Processing Description
Product Overview

Processing Description

Global ionosphere maps (GIM) are generated on a daily basis at CODE using data from about 200 GPS/GLONASS sites of the IGS and other institutions.
The vertical total electron content (VTEC) is modeled in a solar-geomagnetic reference frame using a spherical harmonics expansion up to degree and order 15. Piece-wise linear functions are used for representation in the time domain. The time spacing of their vertices is 2 hours, conforming with the epochs of the VTEC maps.
Instrumental biases, so-called differential P1-P2 code biases (DCB), for all GPS satellites and ground stations are estimated as constant values for each day, simultaneously with the 13 times 256, or 3328 parameters used to represent the global VTEC distribution. The DCB datum is defined by a zero-mean condition imposed on the satellite bias estimates. P1-C1 bias corrections are taken into account if needed.
To convert line-of-sight TEC into vertical TEC, a modified single-layer model (MSLM) mapping function approximating the JPL extended slab model mapping function is adopted.
The global coverage of the GPS tracking ground stations considered at CODE is shown here (PS/PDF), or here including 4-figure abbreviations for station identification (PS/PDF).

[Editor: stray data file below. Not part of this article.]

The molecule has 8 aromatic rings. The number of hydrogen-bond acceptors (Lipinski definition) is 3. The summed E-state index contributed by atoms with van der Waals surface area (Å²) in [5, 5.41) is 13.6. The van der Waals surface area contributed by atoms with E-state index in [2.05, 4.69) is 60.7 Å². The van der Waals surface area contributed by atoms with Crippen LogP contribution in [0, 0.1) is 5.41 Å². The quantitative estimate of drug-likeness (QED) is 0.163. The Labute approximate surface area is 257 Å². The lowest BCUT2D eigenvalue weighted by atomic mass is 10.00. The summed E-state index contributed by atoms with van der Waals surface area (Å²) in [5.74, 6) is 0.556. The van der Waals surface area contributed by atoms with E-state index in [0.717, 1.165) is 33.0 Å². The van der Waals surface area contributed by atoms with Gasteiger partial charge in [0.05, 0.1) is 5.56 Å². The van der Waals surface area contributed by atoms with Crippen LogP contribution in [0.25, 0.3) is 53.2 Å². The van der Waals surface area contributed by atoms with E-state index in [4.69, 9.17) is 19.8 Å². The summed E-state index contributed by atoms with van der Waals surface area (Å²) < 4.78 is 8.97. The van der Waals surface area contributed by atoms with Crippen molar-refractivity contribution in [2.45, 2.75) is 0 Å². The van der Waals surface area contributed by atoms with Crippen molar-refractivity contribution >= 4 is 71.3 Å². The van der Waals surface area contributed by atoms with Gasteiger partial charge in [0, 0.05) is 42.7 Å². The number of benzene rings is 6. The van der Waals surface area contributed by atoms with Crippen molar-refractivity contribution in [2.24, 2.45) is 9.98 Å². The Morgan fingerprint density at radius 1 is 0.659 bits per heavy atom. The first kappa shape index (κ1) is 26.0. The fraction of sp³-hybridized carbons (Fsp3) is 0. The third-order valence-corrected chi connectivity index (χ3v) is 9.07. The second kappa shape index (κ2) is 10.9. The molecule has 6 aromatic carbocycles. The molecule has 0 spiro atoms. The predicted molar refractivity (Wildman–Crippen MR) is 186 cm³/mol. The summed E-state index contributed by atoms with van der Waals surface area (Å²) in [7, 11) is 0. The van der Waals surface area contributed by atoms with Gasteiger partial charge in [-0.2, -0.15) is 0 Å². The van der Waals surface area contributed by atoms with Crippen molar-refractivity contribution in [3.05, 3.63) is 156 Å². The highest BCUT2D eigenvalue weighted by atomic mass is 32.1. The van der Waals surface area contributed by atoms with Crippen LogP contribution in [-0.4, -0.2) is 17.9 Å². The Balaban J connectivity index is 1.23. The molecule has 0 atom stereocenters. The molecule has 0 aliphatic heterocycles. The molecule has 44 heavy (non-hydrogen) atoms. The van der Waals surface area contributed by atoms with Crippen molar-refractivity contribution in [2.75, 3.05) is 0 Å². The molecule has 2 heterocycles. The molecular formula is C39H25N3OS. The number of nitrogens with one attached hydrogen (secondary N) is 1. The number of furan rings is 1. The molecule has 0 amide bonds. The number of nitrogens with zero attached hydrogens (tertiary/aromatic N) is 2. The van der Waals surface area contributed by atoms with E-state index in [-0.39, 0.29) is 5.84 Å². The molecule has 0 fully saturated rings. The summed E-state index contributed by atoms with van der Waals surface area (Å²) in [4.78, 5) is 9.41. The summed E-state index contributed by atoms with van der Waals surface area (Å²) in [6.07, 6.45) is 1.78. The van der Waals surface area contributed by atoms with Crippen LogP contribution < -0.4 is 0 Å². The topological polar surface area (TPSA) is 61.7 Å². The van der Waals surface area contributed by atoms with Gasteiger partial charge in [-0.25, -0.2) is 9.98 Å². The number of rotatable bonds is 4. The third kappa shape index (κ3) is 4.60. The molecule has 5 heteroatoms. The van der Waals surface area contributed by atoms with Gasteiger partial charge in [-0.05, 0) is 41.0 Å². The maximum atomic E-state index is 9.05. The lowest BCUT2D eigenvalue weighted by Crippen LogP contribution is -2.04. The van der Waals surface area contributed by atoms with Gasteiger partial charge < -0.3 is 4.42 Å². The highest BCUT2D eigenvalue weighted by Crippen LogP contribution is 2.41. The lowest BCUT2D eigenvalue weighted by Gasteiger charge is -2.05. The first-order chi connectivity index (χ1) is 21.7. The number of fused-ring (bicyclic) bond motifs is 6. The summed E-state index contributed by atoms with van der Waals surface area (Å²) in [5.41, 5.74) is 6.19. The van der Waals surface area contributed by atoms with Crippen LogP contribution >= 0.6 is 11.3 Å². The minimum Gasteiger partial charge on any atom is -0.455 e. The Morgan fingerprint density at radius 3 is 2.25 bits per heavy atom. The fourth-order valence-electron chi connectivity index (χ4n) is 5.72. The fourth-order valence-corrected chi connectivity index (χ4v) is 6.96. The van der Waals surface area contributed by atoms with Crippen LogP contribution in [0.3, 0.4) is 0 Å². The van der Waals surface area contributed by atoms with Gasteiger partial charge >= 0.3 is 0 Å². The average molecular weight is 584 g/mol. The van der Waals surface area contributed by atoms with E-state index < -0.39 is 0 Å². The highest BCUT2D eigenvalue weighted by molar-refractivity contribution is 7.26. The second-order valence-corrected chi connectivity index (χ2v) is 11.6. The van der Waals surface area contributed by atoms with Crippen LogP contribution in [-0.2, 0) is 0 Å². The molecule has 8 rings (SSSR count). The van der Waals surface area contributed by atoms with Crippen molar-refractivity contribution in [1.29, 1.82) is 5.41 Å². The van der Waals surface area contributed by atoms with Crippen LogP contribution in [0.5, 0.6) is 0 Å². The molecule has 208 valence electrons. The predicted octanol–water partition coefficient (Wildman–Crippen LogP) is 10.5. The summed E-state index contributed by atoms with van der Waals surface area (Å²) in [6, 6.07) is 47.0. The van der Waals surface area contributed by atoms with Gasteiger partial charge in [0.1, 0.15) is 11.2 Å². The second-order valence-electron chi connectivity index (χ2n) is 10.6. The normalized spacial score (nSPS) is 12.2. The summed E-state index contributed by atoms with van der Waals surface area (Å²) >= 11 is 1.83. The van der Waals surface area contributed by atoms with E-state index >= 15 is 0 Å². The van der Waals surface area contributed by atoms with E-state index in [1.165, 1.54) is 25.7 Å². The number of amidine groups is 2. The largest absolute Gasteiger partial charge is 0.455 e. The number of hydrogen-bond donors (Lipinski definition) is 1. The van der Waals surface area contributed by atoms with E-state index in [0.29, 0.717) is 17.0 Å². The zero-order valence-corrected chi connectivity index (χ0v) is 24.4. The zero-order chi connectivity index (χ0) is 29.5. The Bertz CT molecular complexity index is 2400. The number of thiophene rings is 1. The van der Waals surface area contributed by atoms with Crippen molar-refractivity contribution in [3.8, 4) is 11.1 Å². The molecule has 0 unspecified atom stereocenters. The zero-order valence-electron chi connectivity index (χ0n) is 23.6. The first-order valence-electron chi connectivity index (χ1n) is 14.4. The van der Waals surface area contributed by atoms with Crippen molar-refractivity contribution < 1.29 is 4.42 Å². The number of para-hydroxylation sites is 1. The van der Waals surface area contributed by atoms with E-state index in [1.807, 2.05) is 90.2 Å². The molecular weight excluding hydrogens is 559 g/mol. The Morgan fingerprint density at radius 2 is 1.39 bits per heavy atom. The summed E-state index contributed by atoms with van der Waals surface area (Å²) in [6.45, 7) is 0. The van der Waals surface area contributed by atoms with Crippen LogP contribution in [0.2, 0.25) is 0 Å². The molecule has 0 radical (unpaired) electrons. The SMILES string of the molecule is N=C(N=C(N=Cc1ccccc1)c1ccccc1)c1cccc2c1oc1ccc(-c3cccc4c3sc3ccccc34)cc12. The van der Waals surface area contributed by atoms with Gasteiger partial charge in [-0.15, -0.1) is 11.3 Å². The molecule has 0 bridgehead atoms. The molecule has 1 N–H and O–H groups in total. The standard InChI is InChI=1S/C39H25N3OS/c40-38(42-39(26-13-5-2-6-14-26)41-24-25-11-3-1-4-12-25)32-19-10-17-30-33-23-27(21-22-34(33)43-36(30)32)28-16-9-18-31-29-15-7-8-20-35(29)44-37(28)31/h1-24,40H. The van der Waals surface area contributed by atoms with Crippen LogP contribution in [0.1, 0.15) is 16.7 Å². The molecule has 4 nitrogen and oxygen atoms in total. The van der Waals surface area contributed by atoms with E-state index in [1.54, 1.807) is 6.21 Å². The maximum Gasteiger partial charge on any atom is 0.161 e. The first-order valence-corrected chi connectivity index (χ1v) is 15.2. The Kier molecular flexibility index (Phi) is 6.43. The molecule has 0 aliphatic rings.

Note 1:
CODE GIM results correspond to the results for the middle day of a 3-day combination analysis solving for 37 times 256, or 9472 VTEC parameters and one common set of satellite and receiver DCB constants. In this way, discontinuities at day boundaries can be minimized. Furthermore, a time-invariant quality level is achieved.
This model improvement concerns the final GIM results as of day 076, 2002 (GPS week 1158). The change was announced in IGSMAIL-3823 (and BSW Mail 144).

Note 2:
Starting with day 307, 2002 (GPS week 1191), all provided CODE IONEX files include 13 VTEC maps. The first map refers to 00:00 UT, the last map to 24:00 UT (instead of 01:00 and 23:00 UT, respectively). The time spacing of the maps (snapshots) is still 2 hours.
Due to the fact that each new daily file contains ionospheric information covering not only 22 but 24 hours, data interpolation becomes more user-friendly.
This model change was announced in IGSMAIL-4162 (and BSW Mail 153).

Note 3:
Starting with day 117, 2003 (GPS week 1215), GLONASS tracking data from GPS/GLONASS-combined receivers is considered. Data of 43 such GNSS receivers is regularly analyzed (simultaneously with that of GPS-only receivers).

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